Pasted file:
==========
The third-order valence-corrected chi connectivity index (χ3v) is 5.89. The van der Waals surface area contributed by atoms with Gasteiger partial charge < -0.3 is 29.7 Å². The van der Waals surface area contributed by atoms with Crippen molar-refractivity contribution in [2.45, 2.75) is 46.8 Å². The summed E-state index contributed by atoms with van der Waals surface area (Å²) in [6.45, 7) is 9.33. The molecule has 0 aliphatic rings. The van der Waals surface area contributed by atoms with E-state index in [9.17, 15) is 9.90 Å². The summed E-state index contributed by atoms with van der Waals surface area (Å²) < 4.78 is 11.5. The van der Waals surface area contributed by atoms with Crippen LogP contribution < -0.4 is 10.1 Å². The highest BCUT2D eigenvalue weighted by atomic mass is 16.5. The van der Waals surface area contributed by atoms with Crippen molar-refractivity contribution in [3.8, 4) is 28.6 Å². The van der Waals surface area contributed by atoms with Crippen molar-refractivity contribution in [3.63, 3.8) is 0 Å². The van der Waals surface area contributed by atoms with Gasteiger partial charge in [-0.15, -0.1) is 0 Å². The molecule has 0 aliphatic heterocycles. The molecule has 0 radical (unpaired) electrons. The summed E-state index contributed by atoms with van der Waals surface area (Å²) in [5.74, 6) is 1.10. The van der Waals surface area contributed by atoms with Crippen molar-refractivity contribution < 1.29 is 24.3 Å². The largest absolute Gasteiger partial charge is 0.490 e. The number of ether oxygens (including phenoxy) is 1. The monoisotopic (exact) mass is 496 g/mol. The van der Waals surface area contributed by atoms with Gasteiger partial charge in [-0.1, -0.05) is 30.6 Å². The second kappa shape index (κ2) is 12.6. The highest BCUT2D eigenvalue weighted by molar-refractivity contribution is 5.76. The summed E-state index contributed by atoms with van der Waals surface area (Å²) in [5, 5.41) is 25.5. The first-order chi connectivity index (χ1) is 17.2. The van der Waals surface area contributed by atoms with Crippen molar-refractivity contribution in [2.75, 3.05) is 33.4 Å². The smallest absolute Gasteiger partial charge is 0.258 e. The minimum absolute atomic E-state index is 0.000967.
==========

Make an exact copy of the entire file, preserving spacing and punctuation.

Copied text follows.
The third-order valence-corrected chi connectivity index (χ3v) is 5.89. The van der Waals surface area contributed by atoms with Gasteiger partial charge < -0.3 is 29.7 Å². The van der Waals surface area contributed by atoms with Crippen molar-refractivity contribution in [2.45, 2.75) is 46.8 Å². The summed E-state index contributed by atoms with van der Waals surface area (Å²) in [6.45, 7) is 9.33. The molecule has 0 aliphatic rings. The van der Waals surface area contributed by atoms with E-state index in [9.17, 15) is 9.90 Å². The summed E-state index contributed by atoms with van der Waals surface area (Å²) < 4.78 is 11.5. The van der Waals surface area contributed by atoms with Crippen LogP contribution < -0.4 is 10.1 Å². The highest BCUT2D eigenvalue weighted by atomic mass is 16.5. The van der Waals surface area contributed by atoms with Crippen molar-refractivity contribution in [3.8, 4) is 28.6 Å². The van der Waals surface area contributed by atoms with Crippen molar-refractivity contribution in [3.63, 3.8) is 0 Å². The van der Waals surface area contributed by atoms with Gasteiger partial charge in [-0.15, -0.1) is 0 Å². The molecule has 0 aliphatic heterocycles. The molecule has 0 radical (unpaired) electrons. The summed E-state index contributed by atoms with van der Waals surface area (Å²) in [5.74, 6) is 1.10. The van der Waals surface area contributed by atoms with Crippen molar-refractivity contribution < 1.29 is 24.3 Å². The largest absolute Gasteiger partial charge is 0.490 e. The number of ether oxygens (including phenoxy) is 1. The monoisotopic (exact) mass is 496 g/mol. The van der Waals surface area contributed by atoms with Gasteiger partial charge in [-0.1, -0.05) is 30.6 Å². The second kappa shape index (κ2) is 12.6. The highest BCUT2D eigenvalue weighted by molar-refractivity contribution is 5.76. The summed E-state index contributed by atoms with van der Waals surface area (Å²) in [5, 5.41) is 25.5. The first-order chi connectivity index (χ1) is 17.2. The van der Waals surface area contributed by atoms with Crippen molar-refractivity contribution in [2.75, 3.05) is 33.4 Å². The smallest absolute Gasteiger partial charge is 0.258 e. The minimum absolute atomic E-state index is 0.000967.